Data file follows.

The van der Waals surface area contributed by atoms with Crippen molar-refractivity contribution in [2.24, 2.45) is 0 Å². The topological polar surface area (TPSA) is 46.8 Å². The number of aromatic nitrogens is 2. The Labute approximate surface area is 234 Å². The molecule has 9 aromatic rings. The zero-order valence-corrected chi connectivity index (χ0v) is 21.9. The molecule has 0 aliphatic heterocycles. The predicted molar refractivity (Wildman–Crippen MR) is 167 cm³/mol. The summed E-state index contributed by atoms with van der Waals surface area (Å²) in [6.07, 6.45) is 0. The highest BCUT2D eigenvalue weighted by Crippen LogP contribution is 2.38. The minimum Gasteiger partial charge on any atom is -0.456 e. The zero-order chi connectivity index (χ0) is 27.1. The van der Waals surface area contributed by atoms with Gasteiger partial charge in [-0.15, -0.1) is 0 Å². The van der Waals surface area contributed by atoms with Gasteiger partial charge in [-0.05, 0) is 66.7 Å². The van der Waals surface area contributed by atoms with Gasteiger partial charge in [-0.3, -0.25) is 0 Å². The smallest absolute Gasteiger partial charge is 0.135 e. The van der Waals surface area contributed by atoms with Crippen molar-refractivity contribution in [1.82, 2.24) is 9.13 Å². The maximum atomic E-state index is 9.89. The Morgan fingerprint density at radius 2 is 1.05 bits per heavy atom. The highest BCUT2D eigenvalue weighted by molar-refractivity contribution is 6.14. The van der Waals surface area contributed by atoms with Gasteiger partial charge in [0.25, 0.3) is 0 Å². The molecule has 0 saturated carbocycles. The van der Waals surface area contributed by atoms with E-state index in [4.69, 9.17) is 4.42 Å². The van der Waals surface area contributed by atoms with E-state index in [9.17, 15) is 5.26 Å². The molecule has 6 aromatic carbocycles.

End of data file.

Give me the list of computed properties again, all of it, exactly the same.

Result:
The van der Waals surface area contributed by atoms with Crippen molar-refractivity contribution in [2.24, 2.45) is 0 Å². The topological polar surface area (TPSA) is 46.8 Å². The number of aromatic nitrogens is 2. The Labute approximate surface area is 234 Å². The molecule has 9 aromatic rings. The zero-order valence-corrected chi connectivity index (χ0v) is 21.9. The molecule has 0 aliphatic heterocycles. The predicted molar refractivity (Wildman–Crippen MR) is 167 cm³/mol. The summed E-state index contributed by atoms with van der Waals surface area (Å²) in [6.07, 6.45) is 0. The highest BCUT2D eigenvalue weighted by Crippen LogP contribution is 2.38. The minimum Gasteiger partial charge on any atom is -0.456 e. The zero-order chi connectivity index (χ0) is 27.1. The van der Waals surface area contributed by atoms with Gasteiger partial charge in [-0.15, -0.1) is 0 Å². The van der Waals surface area contributed by atoms with Gasteiger partial charge in [-0.05, 0) is 66.7 Å². The van der Waals surface area contributed by atoms with Gasteiger partial charge in [-0.3, -0.25) is 0 Å². The smallest absolute Gasteiger partial charge is 0.135 e. The van der Waals surface area contributed by atoms with Crippen molar-refractivity contribution in [1.82, 2.24) is 9.13 Å². The maximum atomic E-state index is 9.89. The Morgan fingerprint density at radius 2 is 1.05 bits per heavy atom. The highest BCUT2D eigenvalue weighted by molar-refractivity contribution is 6.14. The van der Waals surface area contributed by atoms with Gasteiger partial charge in [0.25, 0.3) is 0 Å². The molecule has 0 saturated carbocycles. The van der Waals surface area contributed by atoms with E-state index in [4.69, 9.17) is 4.42 Å². The van der Waals surface area contributed by atoms with E-state index in [9.17, 15) is 5.26 Å². The molecule has 6 aromatic carbocycles.